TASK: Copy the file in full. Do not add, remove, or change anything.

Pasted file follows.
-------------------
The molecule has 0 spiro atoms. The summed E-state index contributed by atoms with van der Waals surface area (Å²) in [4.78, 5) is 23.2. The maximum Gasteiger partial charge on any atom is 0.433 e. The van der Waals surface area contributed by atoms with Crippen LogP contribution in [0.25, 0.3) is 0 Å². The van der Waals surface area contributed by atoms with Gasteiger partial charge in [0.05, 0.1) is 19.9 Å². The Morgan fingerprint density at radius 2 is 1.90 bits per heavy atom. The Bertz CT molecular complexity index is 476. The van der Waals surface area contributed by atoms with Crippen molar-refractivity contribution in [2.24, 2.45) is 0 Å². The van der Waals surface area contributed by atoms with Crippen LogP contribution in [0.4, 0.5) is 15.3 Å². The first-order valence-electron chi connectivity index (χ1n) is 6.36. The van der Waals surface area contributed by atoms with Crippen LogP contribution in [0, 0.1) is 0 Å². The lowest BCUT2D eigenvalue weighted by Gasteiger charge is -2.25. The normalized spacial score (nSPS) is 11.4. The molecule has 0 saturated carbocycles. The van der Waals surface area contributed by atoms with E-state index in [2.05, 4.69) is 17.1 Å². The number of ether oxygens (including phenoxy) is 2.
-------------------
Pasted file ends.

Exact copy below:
The molecule has 0 spiro atoms. The summed E-state index contributed by atoms with van der Waals surface area (Å²) in [4.78, 5) is 23.2. The maximum Gasteiger partial charge on any atom is 0.433 e. The van der Waals surface area contributed by atoms with Crippen LogP contribution in [0.25, 0.3) is 0 Å². The van der Waals surface area contributed by atoms with Gasteiger partial charge in [0.05, 0.1) is 19.9 Å². The Morgan fingerprint density at radius 2 is 1.90 bits per heavy atom. The Bertz CT molecular complexity index is 476. The van der Waals surface area contributed by atoms with Crippen molar-refractivity contribution in [2.24, 2.45) is 0 Å². The van der Waals surface area contributed by atoms with Crippen LogP contribution in [0.4, 0.5) is 15.3 Å². The first-order valence-electron chi connectivity index (χ1n) is 6.36. The van der Waals surface area contributed by atoms with Crippen LogP contribution in [0, 0.1) is 0 Å². The lowest BCUT2D eigenvalue weighted by Gasteiger charge is -2.25. The normalized spacial score (nSPS) is 11.4. The molecule has 0 saturated carbocycles. The van der Waals surface area contributed by atoms with E-state index in [2.05, 4.69) is 17.1 Å². The number of ether oxygens (including phenoxy) is 2.